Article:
Battling protests bog down Navy contract

SRA and SAIC are locked in a fight over a Navy Military Sealift Command contract, illustrating everything that people hate about today's bid protest-happy market.

SRA International has won a $5.4 million extension of a contract with the Military Sealift Command to support the Afloat Operations Program. Pretty tame stuff on the surface, but dive into the justification documents behind the extension, and it’s a tale of contract protest hell.

It’s the kind of story that, from the outside, makes you want to pull your hair out. It’s a story of contract awards and protests, and new awards and new protests, with a few sole source contract extensions sprinkled in.

SRA has been serving the Military Sealift Command, or MSC, under a contract since 2006, which was set to expire on Sept. 30, 2012. The contract supports shipboard communications.

The follow-on contract was awarded to Science Applications International Corp. on May 8, 2012, and SRA filed a protest with the Government Accountability Office. MSC took a corrective action because of issues with cost evaluations, and issued a new solicitation in August 2012.

Remember, the contract was to run out in September 2012, so MSC extended SRA’s original contract by one month, so the agency could document the need for another contract extension of eight months. That move extended SRA’s contract through June 30, 2013.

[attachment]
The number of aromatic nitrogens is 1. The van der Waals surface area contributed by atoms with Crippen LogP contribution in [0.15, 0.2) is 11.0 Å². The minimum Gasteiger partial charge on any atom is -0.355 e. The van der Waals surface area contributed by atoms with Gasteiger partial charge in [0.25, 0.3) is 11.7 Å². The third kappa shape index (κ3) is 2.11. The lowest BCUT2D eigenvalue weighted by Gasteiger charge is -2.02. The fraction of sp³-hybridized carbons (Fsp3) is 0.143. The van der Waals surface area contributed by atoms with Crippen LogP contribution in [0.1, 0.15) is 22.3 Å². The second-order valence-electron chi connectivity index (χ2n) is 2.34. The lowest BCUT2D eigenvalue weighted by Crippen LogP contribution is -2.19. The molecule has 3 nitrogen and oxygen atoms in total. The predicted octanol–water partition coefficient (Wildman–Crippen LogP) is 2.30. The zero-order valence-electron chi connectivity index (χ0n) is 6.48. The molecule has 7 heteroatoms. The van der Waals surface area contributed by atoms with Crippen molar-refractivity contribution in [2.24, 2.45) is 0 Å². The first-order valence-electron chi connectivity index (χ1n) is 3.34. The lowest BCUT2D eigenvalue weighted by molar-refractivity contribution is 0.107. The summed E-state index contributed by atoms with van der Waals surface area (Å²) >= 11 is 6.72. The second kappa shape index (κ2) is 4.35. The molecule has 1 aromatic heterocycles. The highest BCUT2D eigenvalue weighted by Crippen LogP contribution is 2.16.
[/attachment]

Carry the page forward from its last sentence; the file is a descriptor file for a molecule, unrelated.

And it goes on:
Then an award was made based on the new solicitation on April 19, 2013, but this time SRA won, and you guessed it, SAIC filed a protest.

The decision from GAO is expected by Aug. 7, which is why SRA got the $5.4 million extension through Sept. 30, 2013.

But unless GAO rejects SAIC’s protest, allowing work under the new contract to begin, MSC will have to file an extension beyond Sept. 30.

“Any gap in services provided to the Afloat Operations Program is unacceptable because of the severe risk it would represent to MSC global logistics operations,” the agency wrote in it justification document. The program supports networks and communications between 170 MSC ships and Defense Department ashore command and control infrastructure.

Disruptions in service could affect the ability of ships to receive tasks from the National Command Authority and the ability to communicate ship positions, status of cargo, personnel or safety issues.

So, obviously, the extensions are needed.

I have no idea who is right or wrong here, but the document is almost comical. Given the level of detail, I can’t help but feel that MSC is frustrated with the whole process.

One bright note is that SRA’s pricing on the extension is lower than the pricing in the original contract. So, at least MSC is reaping some savings.

Unfortunately, the document ends on a down note:

“In the future, MSC will consider building additional time into its procurement timeframes to account for multiple rounds of GAO bid protests.”

That’s a sad but accurate commentary on today’s market.